Protest; Participation; Social Movement; Deportation; Asylum and Migration; Impact
Probst Johanna, Bader Dina (2018), When right-wing actors take sides with deportees. A typology of anti-deportation protests, in Social Movement Studies
, 17(4), 363-377.
RosenbergerSieglinde, SternVerena, MerhautNina (2018), Protest Movements in Asylum and Deportation
, Springer International Publishing, Cham.
D'AmatoGianni, SchwenkenHelen (2018), Protests revisited: Political configurations, political culture and protest impact, in Rosenberger Sieglinde (ed.), Springer, Cham, 273-291.
BaderDina, ProbstJohanna (2018), Saving the deportee: Actors and strategies of anti-deportation protests in Switzerland, in Rosenberger Sieglinde (ed.), Springer, Cham, 141-160.
RuedinDidier, RosenbergerSieglinde, MerhautNina (2018), Tracing anti-deportation protests: A longitudinal comparison of Austria, Germany and Switzerland, in Rosenberger Sieglinde (ed.), Springer, Cham, 89-115.
KirchhoffMaren, ProbstJohanna, SchwenkenHelen, SternVerena (2018), Worth the effort: Protesting successfully against deportations, in Rosenberger Sieglinde (ed.), Springer, Cham, 117-139.
Rosenberger Sieglinde, Schwenken Helen, Kirchhoff Maren, Merhaut Nina Maria (2017), Abschiebe-Protest-Kulturen: Abschiebungen als Konfliktfeld in Deutschland und Österreich zwischen 1993 und 2013, in Rucht Dieter, Daphi Priska, Deitelhoff Nicole, Simon Teune (ed.), Nomos Verlagsgesellschaft mbH & Co. KG, Baden-Baden, 255-281.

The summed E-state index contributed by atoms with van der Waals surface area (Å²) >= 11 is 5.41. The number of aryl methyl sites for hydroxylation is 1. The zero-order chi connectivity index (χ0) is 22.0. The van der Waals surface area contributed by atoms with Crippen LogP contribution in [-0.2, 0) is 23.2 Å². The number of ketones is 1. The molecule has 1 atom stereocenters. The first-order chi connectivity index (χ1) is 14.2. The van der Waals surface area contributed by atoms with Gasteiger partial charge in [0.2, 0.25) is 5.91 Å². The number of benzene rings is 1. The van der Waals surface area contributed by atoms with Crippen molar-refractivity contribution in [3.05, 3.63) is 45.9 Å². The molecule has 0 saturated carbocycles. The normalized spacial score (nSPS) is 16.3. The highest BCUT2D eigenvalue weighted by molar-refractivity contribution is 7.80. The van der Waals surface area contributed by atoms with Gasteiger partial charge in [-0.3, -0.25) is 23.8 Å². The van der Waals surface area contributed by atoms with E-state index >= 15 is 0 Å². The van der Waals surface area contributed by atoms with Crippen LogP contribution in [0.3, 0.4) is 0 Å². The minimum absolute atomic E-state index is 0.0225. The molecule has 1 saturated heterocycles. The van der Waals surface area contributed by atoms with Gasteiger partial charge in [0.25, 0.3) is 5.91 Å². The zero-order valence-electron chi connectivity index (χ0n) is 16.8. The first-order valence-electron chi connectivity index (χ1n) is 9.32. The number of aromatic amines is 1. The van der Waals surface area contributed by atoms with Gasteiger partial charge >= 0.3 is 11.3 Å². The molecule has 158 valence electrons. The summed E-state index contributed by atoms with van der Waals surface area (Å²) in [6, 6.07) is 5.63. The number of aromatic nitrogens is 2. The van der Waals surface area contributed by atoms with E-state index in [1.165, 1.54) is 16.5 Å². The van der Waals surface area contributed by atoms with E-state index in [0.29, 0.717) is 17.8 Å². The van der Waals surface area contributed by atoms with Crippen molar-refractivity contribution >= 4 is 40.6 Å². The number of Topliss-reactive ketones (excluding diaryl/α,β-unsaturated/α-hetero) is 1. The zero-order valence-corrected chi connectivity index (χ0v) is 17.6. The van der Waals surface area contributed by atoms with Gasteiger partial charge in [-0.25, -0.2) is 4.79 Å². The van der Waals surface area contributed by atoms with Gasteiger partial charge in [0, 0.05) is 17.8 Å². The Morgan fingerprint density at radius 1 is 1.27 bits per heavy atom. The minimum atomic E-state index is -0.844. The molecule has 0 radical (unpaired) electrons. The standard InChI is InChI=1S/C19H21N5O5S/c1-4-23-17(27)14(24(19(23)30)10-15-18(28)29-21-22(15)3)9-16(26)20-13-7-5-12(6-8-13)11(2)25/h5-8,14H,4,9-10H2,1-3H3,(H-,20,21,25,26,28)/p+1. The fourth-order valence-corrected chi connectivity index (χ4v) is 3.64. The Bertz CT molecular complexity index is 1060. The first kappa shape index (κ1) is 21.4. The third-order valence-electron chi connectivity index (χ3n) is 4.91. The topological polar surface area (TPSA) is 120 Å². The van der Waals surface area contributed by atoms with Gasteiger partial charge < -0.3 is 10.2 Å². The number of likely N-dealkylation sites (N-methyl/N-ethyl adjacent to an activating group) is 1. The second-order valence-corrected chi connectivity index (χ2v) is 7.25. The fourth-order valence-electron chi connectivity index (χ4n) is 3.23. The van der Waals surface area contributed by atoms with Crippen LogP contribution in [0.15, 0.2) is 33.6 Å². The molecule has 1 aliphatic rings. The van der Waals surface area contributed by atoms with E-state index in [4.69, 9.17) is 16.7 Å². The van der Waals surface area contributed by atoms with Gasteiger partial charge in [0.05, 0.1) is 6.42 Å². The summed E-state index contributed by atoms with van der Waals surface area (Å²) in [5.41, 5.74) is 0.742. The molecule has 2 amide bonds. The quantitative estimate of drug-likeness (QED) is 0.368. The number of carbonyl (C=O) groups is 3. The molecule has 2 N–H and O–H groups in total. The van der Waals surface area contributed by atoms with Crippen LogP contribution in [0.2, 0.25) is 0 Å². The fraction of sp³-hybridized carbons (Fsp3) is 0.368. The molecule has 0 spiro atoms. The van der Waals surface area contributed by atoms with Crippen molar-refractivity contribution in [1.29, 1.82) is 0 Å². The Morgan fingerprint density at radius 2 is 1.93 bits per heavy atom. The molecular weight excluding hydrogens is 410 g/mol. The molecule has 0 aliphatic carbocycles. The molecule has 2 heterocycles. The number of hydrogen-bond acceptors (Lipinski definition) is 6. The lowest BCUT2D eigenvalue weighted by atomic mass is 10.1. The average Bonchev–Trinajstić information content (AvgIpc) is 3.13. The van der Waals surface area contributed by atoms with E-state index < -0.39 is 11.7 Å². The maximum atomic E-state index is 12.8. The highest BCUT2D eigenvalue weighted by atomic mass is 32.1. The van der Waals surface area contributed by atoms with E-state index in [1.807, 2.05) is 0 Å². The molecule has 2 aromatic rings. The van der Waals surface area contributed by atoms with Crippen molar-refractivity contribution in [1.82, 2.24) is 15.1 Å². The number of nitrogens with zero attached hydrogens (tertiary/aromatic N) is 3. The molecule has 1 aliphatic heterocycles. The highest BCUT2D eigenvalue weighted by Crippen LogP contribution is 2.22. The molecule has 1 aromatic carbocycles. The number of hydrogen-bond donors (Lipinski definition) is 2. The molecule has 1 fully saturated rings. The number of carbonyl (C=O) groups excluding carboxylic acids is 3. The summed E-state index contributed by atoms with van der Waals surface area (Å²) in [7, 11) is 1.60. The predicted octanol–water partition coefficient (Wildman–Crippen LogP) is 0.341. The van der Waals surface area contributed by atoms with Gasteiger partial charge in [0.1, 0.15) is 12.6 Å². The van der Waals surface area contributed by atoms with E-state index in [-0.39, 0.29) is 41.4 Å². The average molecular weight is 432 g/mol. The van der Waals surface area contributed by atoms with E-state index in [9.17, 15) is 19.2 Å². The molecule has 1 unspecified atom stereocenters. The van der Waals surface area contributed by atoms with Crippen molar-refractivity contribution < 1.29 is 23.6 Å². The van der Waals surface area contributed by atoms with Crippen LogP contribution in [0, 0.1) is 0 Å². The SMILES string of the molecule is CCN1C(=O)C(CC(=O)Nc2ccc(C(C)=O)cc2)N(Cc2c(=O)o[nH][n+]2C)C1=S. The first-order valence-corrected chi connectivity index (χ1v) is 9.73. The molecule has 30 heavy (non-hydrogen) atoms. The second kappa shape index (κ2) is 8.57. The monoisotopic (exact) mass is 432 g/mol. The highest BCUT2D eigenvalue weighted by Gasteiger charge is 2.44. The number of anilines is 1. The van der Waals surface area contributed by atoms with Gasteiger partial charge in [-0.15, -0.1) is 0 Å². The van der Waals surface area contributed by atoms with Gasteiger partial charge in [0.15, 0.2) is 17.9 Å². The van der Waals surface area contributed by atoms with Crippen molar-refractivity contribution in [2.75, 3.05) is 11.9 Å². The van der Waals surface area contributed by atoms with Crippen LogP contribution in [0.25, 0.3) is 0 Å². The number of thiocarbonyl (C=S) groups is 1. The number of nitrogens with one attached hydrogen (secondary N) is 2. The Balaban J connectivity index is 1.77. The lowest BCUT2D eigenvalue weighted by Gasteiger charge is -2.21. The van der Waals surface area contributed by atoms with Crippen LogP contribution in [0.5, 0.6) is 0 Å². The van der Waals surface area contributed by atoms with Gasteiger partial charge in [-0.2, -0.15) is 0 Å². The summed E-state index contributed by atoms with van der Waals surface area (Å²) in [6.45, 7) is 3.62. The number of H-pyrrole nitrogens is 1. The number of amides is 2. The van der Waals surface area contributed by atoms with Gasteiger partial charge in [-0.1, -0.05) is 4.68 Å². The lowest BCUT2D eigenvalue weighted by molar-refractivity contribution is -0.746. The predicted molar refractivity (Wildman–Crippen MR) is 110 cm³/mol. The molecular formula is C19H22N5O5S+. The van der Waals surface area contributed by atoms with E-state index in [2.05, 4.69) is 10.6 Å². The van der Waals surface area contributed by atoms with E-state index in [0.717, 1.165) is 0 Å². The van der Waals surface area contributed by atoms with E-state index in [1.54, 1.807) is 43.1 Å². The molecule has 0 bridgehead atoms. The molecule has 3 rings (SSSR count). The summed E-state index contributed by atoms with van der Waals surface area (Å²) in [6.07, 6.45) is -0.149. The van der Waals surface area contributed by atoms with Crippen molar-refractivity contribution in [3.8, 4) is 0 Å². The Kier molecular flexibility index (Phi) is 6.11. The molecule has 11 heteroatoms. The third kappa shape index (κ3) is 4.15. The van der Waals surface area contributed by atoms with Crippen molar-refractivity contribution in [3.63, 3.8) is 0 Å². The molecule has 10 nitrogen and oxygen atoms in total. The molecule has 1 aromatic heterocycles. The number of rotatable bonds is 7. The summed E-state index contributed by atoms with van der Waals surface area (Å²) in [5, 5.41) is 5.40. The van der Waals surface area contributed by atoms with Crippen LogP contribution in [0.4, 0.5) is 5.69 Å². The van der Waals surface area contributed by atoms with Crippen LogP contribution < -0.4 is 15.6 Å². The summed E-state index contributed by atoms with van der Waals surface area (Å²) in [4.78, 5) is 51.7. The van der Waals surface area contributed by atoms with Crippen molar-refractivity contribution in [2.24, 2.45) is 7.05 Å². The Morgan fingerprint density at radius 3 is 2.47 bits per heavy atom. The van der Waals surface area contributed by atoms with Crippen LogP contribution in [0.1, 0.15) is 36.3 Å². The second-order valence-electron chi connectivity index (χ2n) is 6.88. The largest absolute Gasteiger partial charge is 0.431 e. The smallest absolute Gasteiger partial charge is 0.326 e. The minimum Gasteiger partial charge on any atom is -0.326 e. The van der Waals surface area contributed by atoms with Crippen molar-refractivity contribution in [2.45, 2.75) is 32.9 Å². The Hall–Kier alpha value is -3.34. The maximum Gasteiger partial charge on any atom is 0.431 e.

In the era of the “deportation turn” within liberal democracies, certain sections of the population express unease and moral outrage towards the forcible expulsion of non-citizens from the state territory. Against this background, the project Taking Sides analyses anti-deportation protest trajectories in the three D/A/CH countries -Germany (D), Austria (A), and Switzerland (CH)-trans-nationally, over a period of 15 years, and by developing a new synthesis of different theoretical strands to explain variation. Aiming at exploring and explaining the goals, form and degree of diverse anti-deportation protest activities across countries and time (1995-2010), the project seeks to answer the following research questions: What shapes the trajectories of protest against the deportation of asylum seekers and what is characteristic and even distinct about anti-deportation protest? How can we explain variation in the goals, forms, and degree of anti-deportation protest, both across countries and over time? How relevant are structural factors vis-à-vis agency and resources? What role do emotional and social ties to deportees play in explaining anti-deportation protest?Assuming that variation not only occurs across nation states, but also within countries and even between individual deportation cases, we will apply and redefine a tripartite explanatory model developed for this project proposal. The model considers (a) the political opportunity structure for anti-deportation protest that is characteristic for each of the three countries, (b) dynamics resulting from changes in the political environment as well as from previous protest in the field, and (c) material and non-material resources available to protest actors and deportees. Thus, by establishing a dialogue between migration research, political science, and social movement research, the project develops an integrated perspective combining the political opportunity structure approach with the resource mobilization perspective and further develops the two by integrating political dynamics and emotional processes into the analysis. The project applies a mixed method approach for data collection and analysis. A media claims analysis will be completed by a series of in-depth case studies to collect information on the composition of protest groups and their resources, their social ties to deportees, and the course and reach of the protest. The added value of investigating protest in three (partly similar, partly different) countries is to fill the lack of comparative analysis across national contexts and longer periods of time that would provide insights into the dynamics of such protest, the composition of protest groups and their aims and protest activities. The expected results will contribute to explaining factors of these altruistic, small-scale protest activities.